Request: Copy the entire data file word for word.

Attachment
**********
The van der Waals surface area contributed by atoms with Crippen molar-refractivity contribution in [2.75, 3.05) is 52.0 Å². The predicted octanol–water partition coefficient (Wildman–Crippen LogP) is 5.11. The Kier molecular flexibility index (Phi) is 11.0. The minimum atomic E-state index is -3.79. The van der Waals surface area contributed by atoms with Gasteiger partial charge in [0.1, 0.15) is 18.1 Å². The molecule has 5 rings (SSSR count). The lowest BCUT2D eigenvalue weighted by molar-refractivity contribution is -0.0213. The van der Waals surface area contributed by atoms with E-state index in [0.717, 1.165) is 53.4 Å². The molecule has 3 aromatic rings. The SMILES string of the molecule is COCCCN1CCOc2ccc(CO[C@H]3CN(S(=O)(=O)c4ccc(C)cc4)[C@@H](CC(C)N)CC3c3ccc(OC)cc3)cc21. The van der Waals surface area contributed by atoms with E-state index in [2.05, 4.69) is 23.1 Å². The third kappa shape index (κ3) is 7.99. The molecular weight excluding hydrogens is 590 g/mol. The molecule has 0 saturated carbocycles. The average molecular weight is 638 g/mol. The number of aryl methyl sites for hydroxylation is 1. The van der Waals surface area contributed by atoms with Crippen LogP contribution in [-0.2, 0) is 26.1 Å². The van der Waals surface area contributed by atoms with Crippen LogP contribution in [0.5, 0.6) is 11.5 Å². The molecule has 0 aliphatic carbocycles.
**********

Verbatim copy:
The van der Waals surface area contributed by atoms with Crippen molar-refractivity contribution in [2.75, 3.05) is 52.0 Å². The predicted octanol–water partition coefficient (Wildman–Crippen LogP) is 5.11. The Kier molecular flexibility index (Phi) is 11.0. The minimum atomic E-state index is -3.79. The van der Waals surface area contributed by atoms with Gasteiger partial charge in [0.1, 0.15) is 18.1 Å². The molecule has 5 rings (SSSR count). The lowest BCUT2D eigenvalue weighted by molar-refractivity contribution is -0.0213. The van der Waals surface area contributed by atoms with E-state index in [0.717, 1.165) is 53.4 Å². The molecule has 3 aromatic rings. The SMILES string of the molecule is COCCCN1CCOc2ccc(CO[C@H]3CN(S(=O)(=O)c4ccc(C)cc4)[C@@H](CC(C)N)CC3c3ccc(OC)cc3)cc21. The van der Waals surface area contributed by atoms with E-state index in [2.05, 4.69) is 23.1 Å². The third kappa shape index (κ3) is 7.99. The molecular weight excluding hydrogens is 590 g/mol. The molecule has 0 saturated carbocycles. The average molecular weight is 638 g/mol. The number of aryl methyl sites for hydroxylation is 1. The van der Waals surface area contributed by atoms with Crippen LogP contribution in [-0.2, 0) is 26.1 Å². The van der Waals surface area contributed by atoms with Crippen LogP contribution in [0.5, 0.6) is 11.5 Å². The molecule has 0 aliphatic carbocycles.